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Ed Pavlic

Ed Pavlić (Ph.D. Indiana University) is Distinguished Research Professor of English and African American Studies. Affiliated faculty in Creative Writing, author of eight collections of poetry, two critical studies, and a recently completed novel, he twice served as Director of the Creative Writing PhD Program in English (2006-2011, 2015-2017). His most recent books are Let’s Let That Are Not Yet : Inferno (National Poetry Series, Fence Books, 2015) and ‘Who Can Afford to Improvise?’: James Baldwin and Black Music, the Lyric and the Listeners (Fordham University Press, 2015). Other recent works are Visiting Hours at the Color Line (National Poetry Series, Milkweed Editions, 2013), But Here Are Small Clear Refractions (Achebe Center, 2009, Kwani?Trust, 2013) and Winners Have Yet to be Announced: A Song for Donny Hathaway (U Georgia P, 2008). His other books are Paraph of Bone & Other Kinds of Blue (APR-Honickman/Copper Canyon, 2001), Crossroads Modernism: Descent and Emergence in African American Literary Culture (U Minnesota Press, 2002), and Labors Lost Left Unfinished (UPNE/Sheep Meadow Press, 2006).

Forthcoming books include: Another Kind of Madness (Milkweed Editions, 2018), a novel set mostly in Chicago and coastal Kenya and tuned to the sound of soul in music, especially in the songs of Chaka Khan; Live at the Bitter End: A Trial by Opera (Saturnalia Books, 2018), a collection of poems in the structure of a murder trial; and Let It Be Broke (Four Way Books, 2020), a collection of poems focused upon cross-racial dynamics in American life. Among his current projects are: a non-fiction work, “No Time to Rest: James Baldwin’s Life in Letters to His Brother David”; “‘Outward in Larger Terms’: The Radical Geography of Adrienne Rich’s Expanding Solitudes,” a study of the poet’s career; and “Like I Was Ink,” a memoir exploring the intimate tangle of race and identity in American experience.   

He has published essays, poems, fiction and dramatic pieces in publications and with organizations including: The Academy of American Poets (poets.org), The American Poetry Review, A Gathering of the Tribes, Africa Is a Country, African American Review, AGNI, The American Book Review, The Artful Dodge, The New Black Magazine, Callaloo: A Journal of African Diaspora Arts and Letters, DoubleTake, The Black Scholar, Black Renaissance Noire, Black Warrior Review, Boston Review, Brilliant Corners: A Journal of Jazz and Literature, The Chimurenga Chronic, Colorado Review, Contemporary Literature, The Cortland Review, Indiana Review, The Quarterly Conversation, Cross-Connect, Xcp: Cross Cultural Poetics, The Chicago Quarterly Review, 5 Trope, F(r)iction, Harvard Review, James Baldwin Review, Jubilat, Kwani?, Kweli Journal, Lana Turner, The Los Angeles Review of Books, Memorious: a forum for new verse and poetics, MiPoesias, Mississippi Quarterly, Modernism/Modernity, Narrative Magazine, New Orleans Review, Ninth Letter, Nimrod, Open City, PBS Newshour, PEN Poetry Series, PEN World Voices Anthology, Ploughshares, Red Wheelbarrow, Smartish Pace, Terminus, Transition, Triggerfish Critical Review, Wasafiri, Washington Square, The Wallace Stevens Review, and The Worcester Review.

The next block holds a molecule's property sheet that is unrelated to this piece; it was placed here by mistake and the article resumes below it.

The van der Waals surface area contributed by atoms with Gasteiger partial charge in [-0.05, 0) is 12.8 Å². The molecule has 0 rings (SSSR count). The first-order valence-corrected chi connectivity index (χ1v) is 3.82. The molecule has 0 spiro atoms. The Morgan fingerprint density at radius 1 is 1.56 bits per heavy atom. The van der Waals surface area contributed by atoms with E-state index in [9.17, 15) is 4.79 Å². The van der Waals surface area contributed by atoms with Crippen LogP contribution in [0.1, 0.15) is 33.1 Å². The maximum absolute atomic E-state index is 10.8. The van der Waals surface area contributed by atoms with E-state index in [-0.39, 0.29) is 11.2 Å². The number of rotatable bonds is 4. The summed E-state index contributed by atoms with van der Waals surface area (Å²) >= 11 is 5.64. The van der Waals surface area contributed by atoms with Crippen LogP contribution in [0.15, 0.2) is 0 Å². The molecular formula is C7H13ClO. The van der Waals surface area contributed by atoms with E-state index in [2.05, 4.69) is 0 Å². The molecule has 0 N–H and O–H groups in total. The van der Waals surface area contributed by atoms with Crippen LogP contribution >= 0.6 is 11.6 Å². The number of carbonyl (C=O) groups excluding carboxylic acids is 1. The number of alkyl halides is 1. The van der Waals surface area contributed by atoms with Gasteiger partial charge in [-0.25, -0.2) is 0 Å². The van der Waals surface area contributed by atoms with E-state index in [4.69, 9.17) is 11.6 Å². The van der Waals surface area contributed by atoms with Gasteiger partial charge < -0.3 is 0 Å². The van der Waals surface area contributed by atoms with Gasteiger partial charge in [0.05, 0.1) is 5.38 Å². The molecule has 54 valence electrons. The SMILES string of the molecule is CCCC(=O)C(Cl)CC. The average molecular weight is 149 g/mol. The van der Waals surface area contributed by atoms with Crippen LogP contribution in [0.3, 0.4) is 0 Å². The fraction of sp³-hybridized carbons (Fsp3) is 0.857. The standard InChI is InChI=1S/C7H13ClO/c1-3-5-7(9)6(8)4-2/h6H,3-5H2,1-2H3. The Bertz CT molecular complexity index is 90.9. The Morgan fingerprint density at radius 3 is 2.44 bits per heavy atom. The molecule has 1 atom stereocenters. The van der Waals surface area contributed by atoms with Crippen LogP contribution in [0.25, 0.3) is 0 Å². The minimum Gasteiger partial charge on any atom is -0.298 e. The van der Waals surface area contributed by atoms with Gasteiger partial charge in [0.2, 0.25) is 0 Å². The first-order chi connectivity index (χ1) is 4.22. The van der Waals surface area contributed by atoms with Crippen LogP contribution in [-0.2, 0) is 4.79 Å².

His awards include the Albert Christ-Janer Creative Research Award (2015), the National Poetry Series Open Competition (2012, 2014), the The American Poetry Review / Honickman First Book Prize (2001), the Writer of the Year Award from the Georgia Writer’s Association (2009), and the Darwin Turner Memorial Award from African American Review (1997)He has had fellowships from The Lannan Foundation, The MacDowell Colony, Bread Loaf, The Vermont Studio Center, The Willson Center for the Humanities, and the W.E.B. Du Bois Institute at Harvard University.

Pavlić teaches classes mainly in modern and contemporary African American and American poetry, fiction, film and music as well as courses in creative writing. He’s particularly interested in courses that explore the literary imagination, as well as its cultural and political implications, in relation to other media such as music, film, and photography.

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The Forgotten Economic Vision of Martin Luther King

Article | Apr 4, 2018

In the last years of his life, King was boldly forging a radical, multi-racial movement for economic justice